Rapper Cities Aviv Builds On ‘Yeezus’ Aesthetics In Debut

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In 2013, two roads diverged in the rap industry. Hip-hop veteran Jay Z turned the path toward heavy corporate sponsorship, selling one million copies of his record Magna Carta … Holy Grail directly through a Samsung mobile app. While the album was interestingly promoted, however, there was nothing unique in the album’s anthemic sound. Kanye West-former producer to Jay Z-took the road less traveled by. His 2013 record Yeezus was an unusual amalgamation of EDM and the electro-pop vibes he first explored in 2008 with 808s and Heartbreaks.

Memphis rapper Cities Aviv is among the first in generation of younger artists to enter popular airwaves down the path paved by Yeezus.Aviv’s debut LP Come To Life is an exploratory record, seemingly recorded in the context of Yeezus success, but developing with it some exciting prospects for the rap genre.

Aviv is hardly a conventional rap lyricist, or at least not a good one. If Kendrick Lamar is the lyrical king of the east and west coasts (a claim he made this summer in a verse of Big Sean’s “Control”), Aviv is hardly even a prince of Middle America. Come To Life is arguably more of a dance than a rap album, with the verses themselves blending well into, and often being overshadowed by, the record’s extensively layered samples and bouncy synth beats.

Aviv’s verses simply aren’t gratifying in the way of popular rap. Aviv’s thoughts often feel disconnected, incomplete, and somewhat irrelevant to the musical narrative of the album. These fleeting passages of verse are drowned in the soundscape. They feel rare-and rare is a dangerous adjective for any artist to hold onto. It’s an adjective used by critics that can mean anything from genius to misguided. “Rare” and “experimental” are words too often used to describe a work that doesn’t clearly mean anything.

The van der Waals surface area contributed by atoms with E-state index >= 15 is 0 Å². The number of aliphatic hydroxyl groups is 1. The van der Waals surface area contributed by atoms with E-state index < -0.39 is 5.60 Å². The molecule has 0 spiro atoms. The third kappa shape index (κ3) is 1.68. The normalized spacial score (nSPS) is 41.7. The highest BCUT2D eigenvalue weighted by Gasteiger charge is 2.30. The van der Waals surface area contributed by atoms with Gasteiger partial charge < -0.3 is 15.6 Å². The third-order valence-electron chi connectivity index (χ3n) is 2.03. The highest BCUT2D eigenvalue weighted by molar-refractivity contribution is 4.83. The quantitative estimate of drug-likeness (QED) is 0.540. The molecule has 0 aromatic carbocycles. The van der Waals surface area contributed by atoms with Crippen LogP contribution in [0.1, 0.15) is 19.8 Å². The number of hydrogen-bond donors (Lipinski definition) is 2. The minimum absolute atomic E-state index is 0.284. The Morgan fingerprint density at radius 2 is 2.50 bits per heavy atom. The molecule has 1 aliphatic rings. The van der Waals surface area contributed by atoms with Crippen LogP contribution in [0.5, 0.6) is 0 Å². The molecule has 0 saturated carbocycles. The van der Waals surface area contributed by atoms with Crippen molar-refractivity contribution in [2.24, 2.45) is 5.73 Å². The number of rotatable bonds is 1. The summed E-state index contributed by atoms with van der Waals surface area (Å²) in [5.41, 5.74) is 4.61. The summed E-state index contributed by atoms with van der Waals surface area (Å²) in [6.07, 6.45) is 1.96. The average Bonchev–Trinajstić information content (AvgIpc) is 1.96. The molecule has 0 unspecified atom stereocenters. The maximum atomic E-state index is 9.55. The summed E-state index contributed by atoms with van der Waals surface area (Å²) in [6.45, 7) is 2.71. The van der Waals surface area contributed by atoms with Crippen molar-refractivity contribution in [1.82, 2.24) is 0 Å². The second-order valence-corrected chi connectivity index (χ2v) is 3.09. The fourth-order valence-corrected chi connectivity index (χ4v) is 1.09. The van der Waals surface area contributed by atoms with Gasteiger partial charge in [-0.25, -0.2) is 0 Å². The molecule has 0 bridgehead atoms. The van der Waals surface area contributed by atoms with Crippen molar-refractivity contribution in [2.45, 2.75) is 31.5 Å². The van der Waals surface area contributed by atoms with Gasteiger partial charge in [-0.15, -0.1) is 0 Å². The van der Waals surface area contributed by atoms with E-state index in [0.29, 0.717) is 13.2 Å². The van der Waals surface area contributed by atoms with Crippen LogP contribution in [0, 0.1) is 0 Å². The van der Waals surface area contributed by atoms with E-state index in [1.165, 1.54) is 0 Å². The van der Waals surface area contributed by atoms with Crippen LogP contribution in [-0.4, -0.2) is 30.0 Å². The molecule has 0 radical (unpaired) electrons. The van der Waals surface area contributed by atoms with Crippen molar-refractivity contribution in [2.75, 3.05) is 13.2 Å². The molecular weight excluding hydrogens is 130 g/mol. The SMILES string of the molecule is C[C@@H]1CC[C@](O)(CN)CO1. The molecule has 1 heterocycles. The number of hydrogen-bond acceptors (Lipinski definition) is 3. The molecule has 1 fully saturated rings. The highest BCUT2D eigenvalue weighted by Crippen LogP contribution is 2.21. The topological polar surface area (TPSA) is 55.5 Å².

Come To Life is produced by Brooklyn label Young One Records, and indeed, it’s difficult imagining this type record happening anywhere other than Brooklyn. (For those unsure as to what makes Brooklyn such a special place in music, feel free to run a search on Macaulay Culkin’s “Pizza Underground.”) The charm of Come To Life is, well, more or less missing. It’s an unpleasant, abrasive record that seldom shows any polish. For extended periods, Aviv will keep the listener into mindless stream of looping samples and unintelligible verses.

The first true rap lyric of the album-following a buzz saw synth introductions with a cryptic mix of phrase-comes on the second track “Fool” (“Come to terms with this image you decide to burn”). Destruction is a unifying theme of the album, and in “Dissolve,” Aviv builds it into post-apocalyptic terms, exploding into a sweeping chorus that’s one of the most powerful moments on the record (“We turn into dust / We turn back to dust / Wake up and the world is yours / Wake up and the world is gone.”)

Aviv comes from the former Memphis band COPWATCH, with his roots in hardcore rock and punk rather than hip-hop. While Come To Life isn’t entirely removed from hip-hop culture, it’s reasonably distant from it. The marriage of hip-hop and rap, built around the predominate role of the emcee in hip-hop performance, has become an exacerbated relationship, with many rap acts now growing out of alternative venues. Projects like Come To Life represent a willingness of younger artists to interbreed rap with other genres, and with this, there’s a notion that genre is becoming a misleading parameter in music.

Come To Life brings music’s great many into one, and it’s not exactly the compelling cocktail one might expect. Aviv works with this very raw, unruly sound, creating a record that’s more a rambling of the imagination than a coherent, musical vision, and while it’s a tempting avenue for the artist, it’s a wasteland for the listener, albeit a beautiful one. Veteran producer Rick Rubin made Yeezus an instructive walk through the bizarre, and when taking the road less traveled in music, it’s comforting to know the artist isn’t mindlessly headed toward an oblivion of mixed samples and sounds. With Aviv, this isn’t so clear-and there’s a rare accomplishment in that.

 

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John Wiley was the Editor-in-Chief of The Heights in 2015. Follow him on Twitter @johnjaywiley.